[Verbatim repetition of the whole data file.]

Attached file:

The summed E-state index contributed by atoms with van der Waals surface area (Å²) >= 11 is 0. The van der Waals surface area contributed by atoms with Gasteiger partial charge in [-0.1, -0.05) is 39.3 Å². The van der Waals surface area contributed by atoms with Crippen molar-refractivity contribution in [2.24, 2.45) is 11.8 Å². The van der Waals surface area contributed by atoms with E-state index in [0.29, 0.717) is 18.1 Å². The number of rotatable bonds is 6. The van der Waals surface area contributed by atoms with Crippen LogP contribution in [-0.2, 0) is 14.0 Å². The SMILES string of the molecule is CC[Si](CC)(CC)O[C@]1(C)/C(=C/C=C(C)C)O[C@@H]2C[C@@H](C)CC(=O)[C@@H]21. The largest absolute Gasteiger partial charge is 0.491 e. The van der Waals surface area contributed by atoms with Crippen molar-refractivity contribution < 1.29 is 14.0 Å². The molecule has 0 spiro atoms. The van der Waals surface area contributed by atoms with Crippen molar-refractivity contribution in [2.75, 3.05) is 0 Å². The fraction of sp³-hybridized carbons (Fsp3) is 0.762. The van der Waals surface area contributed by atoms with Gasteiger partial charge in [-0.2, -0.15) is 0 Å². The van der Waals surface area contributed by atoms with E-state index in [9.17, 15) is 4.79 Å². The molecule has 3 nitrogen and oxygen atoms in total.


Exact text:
The summed E-state index contributed by atoms with van der Waals surface area (Å²) >= 11 is 0. The van der Waals surface area contributed by atoms with Gasteiger partial charge in [-0.1, -0.05) is 39.3 Å². The van der Waals surface area contributed by atoms with Crippen molar-refractivity contribution in [2.24, 2.45) is 11.8 Å². The van der Waals surface area contributed by atoms with E-state index in [0.29, 0.717) is 18.1 Å². The number of rotatable bonds is 6. The van der Waals surface area contributed by atoms with Crippen LogP contribution in [-0.2, 0) is 14.0 Å². The SMILES string of the molecule is CC[Si](CC)(CC)O[C@]1(C)/C(=C/C=C(C)C)O[C@@H]2C[C@@H](C)CC(=O)[C@@H]21. The largest absolute Gasteiger partial charge is 0.491 e. The van der Waals surface area contributed by atoms with Crippen molar-refractivity contribution < 1.29 is 14.0 Å². The molecule has 0 spiro atoms. The van der Waals surface area contributed by atoms with Crippen molar-refractivity contribution in [2.75, 3.05) is 0 Å². The fraction of sp³-hybridized carbons (Fsp3) is 0.762. The van der Waals surface area contributed by atoms with Gasteiger partial charge in [-0.2, -0.15) is 0 Å². The van der Waals surface area contributed by atoms with E-state index in [9.17, 15) is 4.79 Å². The molecule has 3 nitrogen and oxygen atoms in total.